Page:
Secretary of State Henry A. Kissinger "dismissed" a 1973 intelligence report quoting Soviet leader Leonid I. Brezhnev as saying the Soviet Union would capture military and economic advantages by playing with detente, the Boston Globe said yesterday.

The report, relayed by British intelligence, was "denigrated and dismissed" by kissinger, the newspaper quoted sources as saying. Kissinger was the architect of detente.

Brezhnev reportedly made the statements to Eastern European Community Party leaders in Prague to allay fears the Soviet Union was jeopardizing Eastern European interests.

"Trust us comrades," Brezhnev was quoted as saying. "For by 1985, as a consequence of what we are now achieving with detente, we will have achieved most of our objectives in Western Europe. We will have consolidated our position. We will have improved our economy. And a decisive shift in the correlation of force will be such that, come 1985, we will be able to exert our will wherever we need to."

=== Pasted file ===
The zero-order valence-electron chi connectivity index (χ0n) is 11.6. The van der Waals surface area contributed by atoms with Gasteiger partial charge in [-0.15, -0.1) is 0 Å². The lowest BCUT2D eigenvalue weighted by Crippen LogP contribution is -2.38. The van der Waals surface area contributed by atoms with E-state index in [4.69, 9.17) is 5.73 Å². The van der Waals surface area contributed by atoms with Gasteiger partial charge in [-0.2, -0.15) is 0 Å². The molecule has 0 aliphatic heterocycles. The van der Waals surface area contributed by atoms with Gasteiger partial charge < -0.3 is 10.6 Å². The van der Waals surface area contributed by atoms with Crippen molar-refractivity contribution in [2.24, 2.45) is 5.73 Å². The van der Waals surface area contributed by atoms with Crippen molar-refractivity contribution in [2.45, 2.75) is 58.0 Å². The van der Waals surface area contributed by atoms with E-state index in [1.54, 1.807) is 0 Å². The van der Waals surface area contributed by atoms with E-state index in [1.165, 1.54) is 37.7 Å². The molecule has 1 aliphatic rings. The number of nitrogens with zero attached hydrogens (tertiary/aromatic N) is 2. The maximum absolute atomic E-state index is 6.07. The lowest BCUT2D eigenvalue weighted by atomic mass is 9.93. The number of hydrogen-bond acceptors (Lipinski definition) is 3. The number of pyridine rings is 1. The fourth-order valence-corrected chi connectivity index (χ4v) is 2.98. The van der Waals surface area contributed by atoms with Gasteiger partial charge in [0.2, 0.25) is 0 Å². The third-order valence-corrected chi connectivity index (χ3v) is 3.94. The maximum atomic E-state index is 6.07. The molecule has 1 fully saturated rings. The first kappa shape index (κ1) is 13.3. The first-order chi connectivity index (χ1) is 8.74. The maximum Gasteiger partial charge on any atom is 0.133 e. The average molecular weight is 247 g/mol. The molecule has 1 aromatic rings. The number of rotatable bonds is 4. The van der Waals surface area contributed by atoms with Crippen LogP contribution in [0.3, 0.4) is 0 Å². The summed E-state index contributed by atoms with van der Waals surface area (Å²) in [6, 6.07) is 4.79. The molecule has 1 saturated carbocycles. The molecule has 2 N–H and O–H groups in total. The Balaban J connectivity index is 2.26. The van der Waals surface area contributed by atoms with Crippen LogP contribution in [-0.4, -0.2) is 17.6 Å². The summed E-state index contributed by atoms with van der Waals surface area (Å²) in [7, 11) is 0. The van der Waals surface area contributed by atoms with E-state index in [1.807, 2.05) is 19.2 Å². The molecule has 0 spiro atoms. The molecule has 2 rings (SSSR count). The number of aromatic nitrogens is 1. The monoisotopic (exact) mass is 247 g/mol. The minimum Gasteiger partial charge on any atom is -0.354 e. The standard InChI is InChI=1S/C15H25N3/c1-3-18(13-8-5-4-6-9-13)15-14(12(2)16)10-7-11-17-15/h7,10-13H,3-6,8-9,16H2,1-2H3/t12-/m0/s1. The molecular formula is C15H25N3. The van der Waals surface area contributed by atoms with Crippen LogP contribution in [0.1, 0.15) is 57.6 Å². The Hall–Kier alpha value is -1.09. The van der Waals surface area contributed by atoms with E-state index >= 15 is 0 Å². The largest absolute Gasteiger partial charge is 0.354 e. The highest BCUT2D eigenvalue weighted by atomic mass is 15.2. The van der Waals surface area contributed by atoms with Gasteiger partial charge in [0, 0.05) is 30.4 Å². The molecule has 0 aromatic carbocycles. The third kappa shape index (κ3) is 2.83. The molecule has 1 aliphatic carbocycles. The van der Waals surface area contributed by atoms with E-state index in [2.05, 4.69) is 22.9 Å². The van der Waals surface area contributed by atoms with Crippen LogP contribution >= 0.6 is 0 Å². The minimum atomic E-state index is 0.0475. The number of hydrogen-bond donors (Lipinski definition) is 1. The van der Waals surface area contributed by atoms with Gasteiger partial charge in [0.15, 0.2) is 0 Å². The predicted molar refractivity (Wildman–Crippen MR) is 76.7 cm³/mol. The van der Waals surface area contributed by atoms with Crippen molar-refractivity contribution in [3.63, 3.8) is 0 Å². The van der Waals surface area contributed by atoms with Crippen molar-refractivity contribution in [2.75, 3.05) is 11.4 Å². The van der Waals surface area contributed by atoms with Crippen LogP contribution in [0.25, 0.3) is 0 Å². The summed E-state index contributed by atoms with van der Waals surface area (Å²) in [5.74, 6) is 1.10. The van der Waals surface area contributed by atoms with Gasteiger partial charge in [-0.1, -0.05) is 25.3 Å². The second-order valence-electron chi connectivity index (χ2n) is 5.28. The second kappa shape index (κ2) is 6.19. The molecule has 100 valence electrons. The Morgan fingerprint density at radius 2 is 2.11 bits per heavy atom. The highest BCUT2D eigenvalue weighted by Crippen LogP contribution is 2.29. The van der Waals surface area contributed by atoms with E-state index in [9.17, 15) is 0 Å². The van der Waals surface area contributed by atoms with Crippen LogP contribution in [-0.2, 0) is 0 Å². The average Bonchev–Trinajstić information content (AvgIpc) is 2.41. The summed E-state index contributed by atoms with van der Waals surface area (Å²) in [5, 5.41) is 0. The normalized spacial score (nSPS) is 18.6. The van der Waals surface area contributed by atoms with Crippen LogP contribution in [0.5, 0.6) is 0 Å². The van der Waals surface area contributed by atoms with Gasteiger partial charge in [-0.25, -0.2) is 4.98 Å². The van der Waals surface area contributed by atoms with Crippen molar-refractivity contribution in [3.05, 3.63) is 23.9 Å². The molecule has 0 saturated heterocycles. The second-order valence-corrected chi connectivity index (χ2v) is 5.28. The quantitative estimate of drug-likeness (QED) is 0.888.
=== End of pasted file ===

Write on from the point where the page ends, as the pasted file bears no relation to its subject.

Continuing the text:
While Kissinger reportedly downplayed the importance of Brezhnev's statements, the newspaper report said British officials viewed the statements as comparable to the text of Nikita S. Khrushchev's 1956 speech denouncing Joseph Stalin.

"We are achieving with detente what our predecessors have been unable to achieve using the mailed first . . . We have been able to accomplish more in a short time with detente than was done for years pursuing a confrontation policy with NATO," Brezhnev reportedly said.